No matter how many iconic roles John Travolta takes on in his career, there are a few of us who will always prefer to remember him not in a white disco suit, with a skinny tie, or even donning a housedress, but in a turtleneck. Which can only mean that, on the occasion of his 60th birthday, we come to celebrate John Travolta, music star.
It's true that he hasn't exactly been emphasizing his pop aspirations since 1977, the year when he released his second and last full solo album. Yet, as Edna Turnblad would attest, even without attempting a Top 40 career in earnest, he can't stop the beat. Whether he's singing and dancing on screen ("Grease," "Hairspray") or just one of the two ("Saturday Night Fever," "Pulp Fiction"), we associate him with musical moments more than any other contemporary actor. Which makes his once-a-decade-or-so efforts as an Actual Recording Artist all the more fascinating and sometimes puzzling.
Maybe it was the way that Travolta sang "Barbarino" to the tune of "Barbara Ann" on an episode of "Welcome Back Kotter" that convinced a record company to take a chance on the then-TV star's crossover appeal in 1976. The single "Let Her In" went up the nation's nose with a rubber hose, if not quite to the top of the charts, peaking at No. 10, his best position for a non-show tune.
His voice may have been as feathery as his hair, but that wasn't too severe a handicap for a Teen Beat audience starved for a new Bobby Sherman. Dig his appearance on "American Bandstand" (above), in which Dick Clark asks Travolta to spell out the name of his upcoming movie (C-A-R-R-I-E). Or, below, see him come between the Captain and Tennille. (Foreshadowing?)
A second and final album, "Can't Let You Go," found interest in his pop career waning in his pre-"Saturday Night Fever" period, with the LP peaking at No. 66 and the single "All Strung Out on You" only good for No. 34. If nothing else, though, the album sleeve established that he and Prince may have been separated at birth.
But he was again able to capture greased lightnin' in a bottle with singles derived from the 1978 "Grease" soundtrack, most notably "You're the One That I Want," which gave Travolta his sole No. 1 hit. Speaking of "e-lec-tri-fyin'!," "Grease" was preceded by "Saturday Night Fever," which gave the world a couple of great makeshift music videos — one of Travolta merely walking during the opening credits, another with him on the dance floor — even if it was Barry Gibb doing the soundtrack jive talkin' and not him.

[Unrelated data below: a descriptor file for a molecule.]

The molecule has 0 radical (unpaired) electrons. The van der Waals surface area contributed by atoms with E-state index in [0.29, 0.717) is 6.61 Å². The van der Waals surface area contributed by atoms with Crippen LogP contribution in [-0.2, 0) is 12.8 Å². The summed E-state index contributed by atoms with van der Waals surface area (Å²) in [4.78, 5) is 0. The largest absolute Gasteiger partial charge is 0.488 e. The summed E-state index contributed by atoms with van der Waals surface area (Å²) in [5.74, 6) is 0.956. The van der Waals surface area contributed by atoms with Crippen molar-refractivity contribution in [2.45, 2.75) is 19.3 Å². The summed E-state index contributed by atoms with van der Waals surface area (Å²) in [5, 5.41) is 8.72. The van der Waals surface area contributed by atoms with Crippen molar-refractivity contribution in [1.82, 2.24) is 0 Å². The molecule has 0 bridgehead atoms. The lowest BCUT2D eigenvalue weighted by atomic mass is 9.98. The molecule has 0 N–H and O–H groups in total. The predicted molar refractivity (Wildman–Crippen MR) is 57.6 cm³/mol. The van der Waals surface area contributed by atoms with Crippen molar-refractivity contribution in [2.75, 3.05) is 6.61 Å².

Fully established as a leading man, Travola laid off his pop chops in the '80s — wisely, some would say, considering the wan reception given his one recording during the era, a poorly received duet with Olivia Newton-John on "Take a Chance," from the soundtrack of their non-musical flop "Two of a Kind." Their early-MTV-era video for the 1983 tune is notable only for the stars' mutual mullets and the entire production budget appearing to have been blown on a ladder.
Travolta stayed out of musical trouble for nearly a quarter-century after that forgotten debacle, save for a couple of fleeting appearances on the 1986 Scientology album "The Road to Freedom," which had him trading lines with the superstar likes of Frank Stallone, Karen Black, and Leif Garrett. Yet he still managed to seem like a movie-musicals star even without appeared in a real one, thanks to his hoofing in "Pulp Fiction."
His cross-dressing turn in 2007's "Hairspray" finally offered a legitimate excuse for his not-quite-masculine, not-quite-feminine singing voice. The year 2008 brought an off-screen soundtrack singing duet with Miley Cyrus for the "Bolt" soundtrack. Neither one of them quite charges through the song like a wrecking ball, so only in our fantasies can we imagine what it would be like if the Travolta who stretched the spandex in "Stayin' Alive" and "Perfect" met the Cyrus who currently can't stop wearing onesies.
But it took a reunion with Newton-John to put a real question mark on his pop career. The year 2012 brought an album recorded for his on-again partner's charity called "This Christmas." As critics noted, there had rarely been less heat in any duet of "Baby, It's Cold Outside." And a clip for the original holiday song "I Think You Might Like It" prompted New York magazine to publish a column titled "Ten Things That Creep Us Out About John Travolta and Olivia Newton-John's New 'Music Video'." Travolta's chin hair managed to claim two of the 10 spots, although the particulars of his folliculars probably deserved at least four.
Though fans appreciate these one-offs with Olivia and Miley for their novelty or even perverse value, is it too much to hope that he'll rock a violet sweater again and rise like a feather-haired phoenix to make another solo album? Well, yes it is — he doesn't want to give up another shot at an Oscar that easily. But if we're never going to get another "Sandy," we'd settle for a reprise of the Watusi.